Do you have any predictions for future technologies?
Blockchain is a really interesting one. With the emergence of digital wealth, and the new start-ups that are being developed to manage digital money, I’m reminded of the late nineties/early noughties. There is a similar buzz and hype in the air!
It is going to be very interesting to see how enterprises adopt Blockchain technology and integrate it into what they do. It is something that’s hard to predict because there is so much going on in the space and so many different avenues of research. For CIOs I think it is important to not only focus on what your own company is delivering but to look at outside experience to bring new ideas in. As a charity should we be dreaming up the next big thing to disrupt the charity sector, or should we be keeping a close eye on what is disrupting other sectors and bringing that learning into what we do? This is something more CIOs should be considering.
Have you seen evidence of the digital skills gap in the UK?
At Save the Children, we have seen the skills gap in DevOps and a number of digital technologies. Part of the reason for this is because those industries are moving at such a rapid pace. If you think of the lifecycle of a university degree – or any education in the traditional sense – it takes a long time to change a curriculum and syllabus. This is why organisations like Sparta have a bit of an advantage. They are able to take people with core critical thinking skills and augment them with current technology training. The question organisations should themselves is whether they should try to nurture a workforce like this themselves, or tap into organisations like Sparta.
What do you think of the Sparta Global model?
I think it is great. Going back to my earlier point, it takes a long time for a university degree to change, but it still gives a basic understanding. What the Sparta academy model does is supplement that degree with the skills that are in demand. Skills that we have struggled to secure in large volumes.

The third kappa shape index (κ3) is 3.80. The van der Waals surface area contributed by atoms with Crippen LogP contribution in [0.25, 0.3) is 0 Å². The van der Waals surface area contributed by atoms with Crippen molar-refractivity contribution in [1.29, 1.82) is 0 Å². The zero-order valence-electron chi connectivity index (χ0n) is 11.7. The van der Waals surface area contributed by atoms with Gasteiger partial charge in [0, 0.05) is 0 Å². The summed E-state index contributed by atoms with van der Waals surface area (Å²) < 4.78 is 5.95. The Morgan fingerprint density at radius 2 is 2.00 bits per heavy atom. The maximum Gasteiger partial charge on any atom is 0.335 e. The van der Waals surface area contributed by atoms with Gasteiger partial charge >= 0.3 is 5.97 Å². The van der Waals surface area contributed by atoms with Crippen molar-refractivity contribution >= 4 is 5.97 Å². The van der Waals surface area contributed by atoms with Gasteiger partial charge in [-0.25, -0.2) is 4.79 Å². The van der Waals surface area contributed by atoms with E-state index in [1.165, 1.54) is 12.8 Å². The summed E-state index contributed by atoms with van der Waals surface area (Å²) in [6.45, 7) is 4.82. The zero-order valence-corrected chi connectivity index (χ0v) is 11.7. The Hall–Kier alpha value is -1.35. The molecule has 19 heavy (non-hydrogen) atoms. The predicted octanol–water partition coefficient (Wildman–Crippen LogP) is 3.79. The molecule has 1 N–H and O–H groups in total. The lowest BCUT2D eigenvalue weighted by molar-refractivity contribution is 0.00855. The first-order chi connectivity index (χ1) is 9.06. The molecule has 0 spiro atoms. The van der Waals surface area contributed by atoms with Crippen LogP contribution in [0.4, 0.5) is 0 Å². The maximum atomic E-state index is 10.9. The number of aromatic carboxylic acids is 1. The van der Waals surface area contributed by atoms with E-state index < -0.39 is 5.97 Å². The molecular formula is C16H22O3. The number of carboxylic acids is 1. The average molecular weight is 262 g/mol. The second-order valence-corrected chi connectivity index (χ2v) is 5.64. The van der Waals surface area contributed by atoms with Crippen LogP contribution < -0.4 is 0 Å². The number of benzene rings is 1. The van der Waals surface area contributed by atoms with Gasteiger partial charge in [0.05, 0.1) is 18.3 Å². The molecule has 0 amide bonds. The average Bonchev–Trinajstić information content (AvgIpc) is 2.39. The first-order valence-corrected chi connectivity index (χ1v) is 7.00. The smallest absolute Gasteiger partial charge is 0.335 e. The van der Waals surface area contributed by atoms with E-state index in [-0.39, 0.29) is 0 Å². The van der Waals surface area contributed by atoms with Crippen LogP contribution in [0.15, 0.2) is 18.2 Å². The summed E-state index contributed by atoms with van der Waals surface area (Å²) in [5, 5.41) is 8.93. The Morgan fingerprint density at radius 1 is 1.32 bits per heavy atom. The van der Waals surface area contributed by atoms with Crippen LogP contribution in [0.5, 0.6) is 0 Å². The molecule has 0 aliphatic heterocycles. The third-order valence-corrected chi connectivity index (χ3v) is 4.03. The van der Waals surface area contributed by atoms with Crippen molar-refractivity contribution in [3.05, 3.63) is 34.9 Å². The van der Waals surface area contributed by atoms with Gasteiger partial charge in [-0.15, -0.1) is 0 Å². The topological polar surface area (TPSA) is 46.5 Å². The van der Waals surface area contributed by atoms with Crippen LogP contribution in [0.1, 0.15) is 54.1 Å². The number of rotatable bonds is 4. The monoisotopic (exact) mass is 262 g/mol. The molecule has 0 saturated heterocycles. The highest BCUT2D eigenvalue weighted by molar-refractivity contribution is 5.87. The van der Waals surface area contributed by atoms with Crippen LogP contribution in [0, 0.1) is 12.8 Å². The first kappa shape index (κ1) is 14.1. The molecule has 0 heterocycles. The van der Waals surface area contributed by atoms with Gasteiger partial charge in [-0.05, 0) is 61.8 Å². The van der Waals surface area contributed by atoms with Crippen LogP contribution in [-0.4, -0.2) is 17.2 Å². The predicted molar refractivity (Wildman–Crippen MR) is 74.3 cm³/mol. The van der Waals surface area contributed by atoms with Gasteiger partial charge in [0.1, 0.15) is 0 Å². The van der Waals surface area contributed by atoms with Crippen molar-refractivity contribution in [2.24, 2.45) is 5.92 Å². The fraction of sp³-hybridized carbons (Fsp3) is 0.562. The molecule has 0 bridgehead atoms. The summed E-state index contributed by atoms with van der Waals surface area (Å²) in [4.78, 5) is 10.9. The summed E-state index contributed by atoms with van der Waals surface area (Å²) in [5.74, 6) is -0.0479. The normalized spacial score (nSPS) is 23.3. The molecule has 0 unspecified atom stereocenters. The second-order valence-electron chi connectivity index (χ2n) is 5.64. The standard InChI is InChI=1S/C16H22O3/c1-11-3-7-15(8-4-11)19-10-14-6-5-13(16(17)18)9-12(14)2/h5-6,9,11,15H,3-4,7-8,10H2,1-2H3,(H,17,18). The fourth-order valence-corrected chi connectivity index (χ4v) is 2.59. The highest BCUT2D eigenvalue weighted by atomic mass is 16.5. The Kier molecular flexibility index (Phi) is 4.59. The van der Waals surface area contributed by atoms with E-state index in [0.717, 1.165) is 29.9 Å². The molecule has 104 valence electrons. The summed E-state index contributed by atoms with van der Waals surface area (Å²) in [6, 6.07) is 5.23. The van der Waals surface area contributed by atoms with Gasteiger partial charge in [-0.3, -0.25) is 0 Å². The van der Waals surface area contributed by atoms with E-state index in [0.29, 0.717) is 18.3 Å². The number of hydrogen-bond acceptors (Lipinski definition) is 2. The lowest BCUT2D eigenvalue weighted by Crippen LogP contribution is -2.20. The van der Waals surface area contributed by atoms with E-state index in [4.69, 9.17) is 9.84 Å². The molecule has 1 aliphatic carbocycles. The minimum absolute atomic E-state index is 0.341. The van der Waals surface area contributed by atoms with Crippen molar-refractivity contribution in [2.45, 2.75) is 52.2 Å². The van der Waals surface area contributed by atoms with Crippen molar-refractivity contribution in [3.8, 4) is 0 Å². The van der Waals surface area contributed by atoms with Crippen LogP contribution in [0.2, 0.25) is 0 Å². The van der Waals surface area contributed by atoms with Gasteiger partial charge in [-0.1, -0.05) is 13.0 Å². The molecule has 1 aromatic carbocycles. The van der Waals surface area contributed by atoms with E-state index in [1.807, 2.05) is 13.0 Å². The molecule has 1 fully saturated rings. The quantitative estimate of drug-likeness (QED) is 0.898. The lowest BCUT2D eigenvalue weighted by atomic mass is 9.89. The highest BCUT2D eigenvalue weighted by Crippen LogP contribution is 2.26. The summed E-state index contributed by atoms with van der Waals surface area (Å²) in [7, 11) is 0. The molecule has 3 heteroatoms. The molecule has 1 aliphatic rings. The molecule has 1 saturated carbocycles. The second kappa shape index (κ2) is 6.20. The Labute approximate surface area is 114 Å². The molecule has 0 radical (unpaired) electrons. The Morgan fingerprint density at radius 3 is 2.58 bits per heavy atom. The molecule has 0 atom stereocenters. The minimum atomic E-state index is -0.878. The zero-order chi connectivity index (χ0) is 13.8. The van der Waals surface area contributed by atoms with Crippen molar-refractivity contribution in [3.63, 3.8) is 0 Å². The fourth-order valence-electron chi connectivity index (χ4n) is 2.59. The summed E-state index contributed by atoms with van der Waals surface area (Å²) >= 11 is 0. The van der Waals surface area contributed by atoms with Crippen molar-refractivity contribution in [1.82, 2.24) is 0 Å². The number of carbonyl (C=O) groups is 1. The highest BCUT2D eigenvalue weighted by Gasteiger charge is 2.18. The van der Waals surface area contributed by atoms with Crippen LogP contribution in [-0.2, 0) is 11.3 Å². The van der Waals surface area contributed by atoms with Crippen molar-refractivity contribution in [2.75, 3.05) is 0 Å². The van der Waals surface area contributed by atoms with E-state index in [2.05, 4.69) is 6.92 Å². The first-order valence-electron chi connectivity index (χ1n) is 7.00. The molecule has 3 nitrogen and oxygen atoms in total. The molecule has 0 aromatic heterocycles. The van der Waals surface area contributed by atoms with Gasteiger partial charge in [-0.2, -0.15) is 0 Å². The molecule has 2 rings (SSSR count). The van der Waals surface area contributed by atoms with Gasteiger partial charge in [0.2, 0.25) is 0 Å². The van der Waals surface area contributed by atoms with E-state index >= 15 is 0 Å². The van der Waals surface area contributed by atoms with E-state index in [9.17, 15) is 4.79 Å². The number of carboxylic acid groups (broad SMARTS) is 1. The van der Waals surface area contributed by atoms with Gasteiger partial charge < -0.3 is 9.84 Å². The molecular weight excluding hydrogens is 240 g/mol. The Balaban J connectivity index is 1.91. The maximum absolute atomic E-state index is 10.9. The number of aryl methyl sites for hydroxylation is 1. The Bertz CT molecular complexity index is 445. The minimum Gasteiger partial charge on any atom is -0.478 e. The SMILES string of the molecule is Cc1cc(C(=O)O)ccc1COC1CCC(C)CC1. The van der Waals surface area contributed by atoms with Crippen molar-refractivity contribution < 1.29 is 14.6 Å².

When we need to push things out the door quite quickly, we need several people to do that. Yet approaching the market place and trying to recruit six senior Java developers can be quite difficult. While I might be able to get two or three, Sparta Global’s model allows you to supplement developers with some more junior resources and continue delivering. I think it is a model that is here to stay and one we are definitely taking advantage of.
Have you seen the value of young people teaching new skills to experienced employees?
There is nothing worse than a middle-aged guy that has been in IT for 20 years thinking this is the only way of doing things when you have a different mind-set altogether. It helps that there are a range of different skills and experiences within organisations, but I think companies need to be taking into account new sets of skills and different ways of working.
I remember somebody recently talking about whether skilled people want jobs or if they wanted a piece of work. Does anyone have a job for life anymore? Should organisations be approaching what they do with HR and what they do with talent management in the age-old way, or do we need to think about that slightly differently? This is the advantage of bringing in the next generation of young people, to gain from their experience and learn from it.